Could Philly’s New 911 Mental Health Response Program Have Saved Walter Wallace’s Life?

    A little over two weeks after the City of Philadelphia announced progress on a new program embedding a behavioral health specialist in the city’s 911 response center, a Black man reportedly experiencing a mental health crisis was fatally shot 10 times by Philadelphia cops.

    On the afternoon of October 26, two publicly unidentified Philadelphia Police Department (PPD) officers responded to a call reporting a person with a weapon. A portion of the encounter was captured on now widely-circulated footage showing Walter Wallace, Jr. a 27-year-old living with mental health issues,  approaching, though not immediately proximal to, the two officers. They told him to drop his knife and soon thereafter opened fire. He later died at the hospital.

    As the city erupted into an uprising that night, Philadelphians were left questioning whether the shooting needed to happen; to no surprise, many are resoundingly asserting that it didn’t.

    “We must acknowledge that things did not need to play out this way,” wrote City Council member Jamie Gauthier in a statement. “Had these officers employed de-escalation techniques and non-lethal weapons rather than making the split-second decision to fire their guns, this young man might still have his life tonight.” Similarly, the father of Wallace, who shares his name, questioned, “Why didn’t they use a taser?”

    Philadelphia’s police department has had a crisis intervention team aimed at exactly what Council Member Gauthier suggested since 2007, and almost half of its officers have been trained in crisis response, according to local radio station WHYY. At publication time, it’s unknown whether the responding officers received this training.

    If the two weren’t trained, they would not have been equipped even with a taser—what’s technically called an “electronic control weapon” (ECW) and one of the tools for exercising the “intermediate force” that Walter Wallace Sr. and Gauthier believe should have been used instead of lethal force.

    According to department policy, only officers who’ve completed the Crisis Intervention Team training can have a taser, a rule that a federally-sponsored assessment recommended eliminating in 2015.  “This requirement,” wrote the assessment commissioned by the Justice Department’s Community Oriented Policing Services, “conflates the two tactical approaches [crisis intervention and taser use] and limits the distribution of less-lethal tools throughout the department.”

    Yet the latest directives on “Severely Mentally Disabled Persons” and ECWs have not been amended by the department to conform to the 2015 recommendations. PPD did not respond to Filter‘s request for comment.

    Philly is in the process of fully operationalizing another program to respond to mental health crises with clinical specialists. On October 6, it was announced by the city that 911 dispatchers were working alongside a behavioral health specialist from the Department of Behavioral Health and Intellectual Disability Services (DBHIDS) to identify calls involving potential behavioral health issues and determine the appropriate response. Again, it is unclear whether the call that led to Wallace’s death had been reviewed by the specialist under this 911 Triage and Co-Responder Program. DBHIDS declined to comment and the city’s spokesperson has not responded to Filter‘s request.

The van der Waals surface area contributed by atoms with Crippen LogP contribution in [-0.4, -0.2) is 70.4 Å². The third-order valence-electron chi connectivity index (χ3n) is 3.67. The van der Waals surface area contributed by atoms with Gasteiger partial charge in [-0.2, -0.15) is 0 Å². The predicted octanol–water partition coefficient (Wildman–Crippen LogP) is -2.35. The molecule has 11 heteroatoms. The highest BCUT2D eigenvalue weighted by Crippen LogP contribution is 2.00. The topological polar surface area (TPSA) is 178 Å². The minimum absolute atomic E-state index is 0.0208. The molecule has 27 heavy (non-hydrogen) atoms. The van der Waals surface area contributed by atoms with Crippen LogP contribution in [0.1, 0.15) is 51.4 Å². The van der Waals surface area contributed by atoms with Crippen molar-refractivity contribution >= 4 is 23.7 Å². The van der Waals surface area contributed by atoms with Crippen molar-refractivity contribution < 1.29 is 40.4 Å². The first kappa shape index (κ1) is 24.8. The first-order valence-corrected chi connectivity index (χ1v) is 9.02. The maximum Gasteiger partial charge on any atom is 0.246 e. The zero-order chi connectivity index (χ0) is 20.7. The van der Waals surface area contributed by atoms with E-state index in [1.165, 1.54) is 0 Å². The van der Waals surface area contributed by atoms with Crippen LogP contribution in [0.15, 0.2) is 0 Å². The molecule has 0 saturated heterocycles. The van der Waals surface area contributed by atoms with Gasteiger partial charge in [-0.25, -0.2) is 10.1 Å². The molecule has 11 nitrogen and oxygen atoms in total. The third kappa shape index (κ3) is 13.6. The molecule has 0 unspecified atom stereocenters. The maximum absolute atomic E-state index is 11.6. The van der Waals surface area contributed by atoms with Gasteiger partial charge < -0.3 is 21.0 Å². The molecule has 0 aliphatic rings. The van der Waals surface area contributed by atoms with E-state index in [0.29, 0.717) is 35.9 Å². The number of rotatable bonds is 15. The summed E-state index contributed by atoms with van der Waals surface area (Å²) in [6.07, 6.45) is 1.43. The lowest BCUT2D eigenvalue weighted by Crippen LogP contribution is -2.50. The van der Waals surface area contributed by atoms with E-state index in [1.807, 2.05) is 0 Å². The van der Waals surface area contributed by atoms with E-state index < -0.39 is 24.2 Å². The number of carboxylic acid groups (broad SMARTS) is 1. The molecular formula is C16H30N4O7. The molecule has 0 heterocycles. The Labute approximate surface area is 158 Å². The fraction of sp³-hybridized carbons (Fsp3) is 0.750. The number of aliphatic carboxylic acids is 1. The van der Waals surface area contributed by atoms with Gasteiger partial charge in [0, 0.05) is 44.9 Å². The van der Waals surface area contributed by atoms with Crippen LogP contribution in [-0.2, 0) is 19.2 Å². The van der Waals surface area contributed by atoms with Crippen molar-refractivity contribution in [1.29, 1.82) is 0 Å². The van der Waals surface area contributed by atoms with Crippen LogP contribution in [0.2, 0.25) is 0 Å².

“It will connect people experiencing mental illness and/or addiction to the behavioral health system when they most desperately need care, and it frees City Police from that duty, allowing them to better serve and protect residents,” said DBHIDS Acting Commissioner Jill Bowen. “The 911 Triage and Co-Responder Program is a win for the people of Philadelphia and for the Police Department.”

    But would it have been a win for Wallace, even if it had been fully operational?

    Abolitionists would likely say no. For them, police should not be involved in any mental health crisis responses. Sociologist Alex Vitale highlighted such programs’ apparent inefficacy when George Floyd, a Black man, was fatally kneeled on for over eight minutes. “The Minneapolis Police are a model of Procedural Justice: implicit bias, de-escalation, mindfulness, & crisis intervention training, ‘community policing,’ diversified, & use an ‘Early Intervention System’ to identify problem officers,” he tweeted in May. “Makes no difference. Time to defund them.”

    In his book, The End of Policing, Vitale shows how crisis intervention teams, similar to the one in Philadelphia, fail to protect people experiencing mental health crises. In one example, James Boyd, a man with a history mental health issues, was fatally shot multiple times in 2014 while apparently preparing to leave with officers—all after five hours of speaking with a crisis intervention team.

     


    Photograph of Philadelphia Police Department officers by chrisinphilly5448 via Wikimedia Commons/Creative Commons

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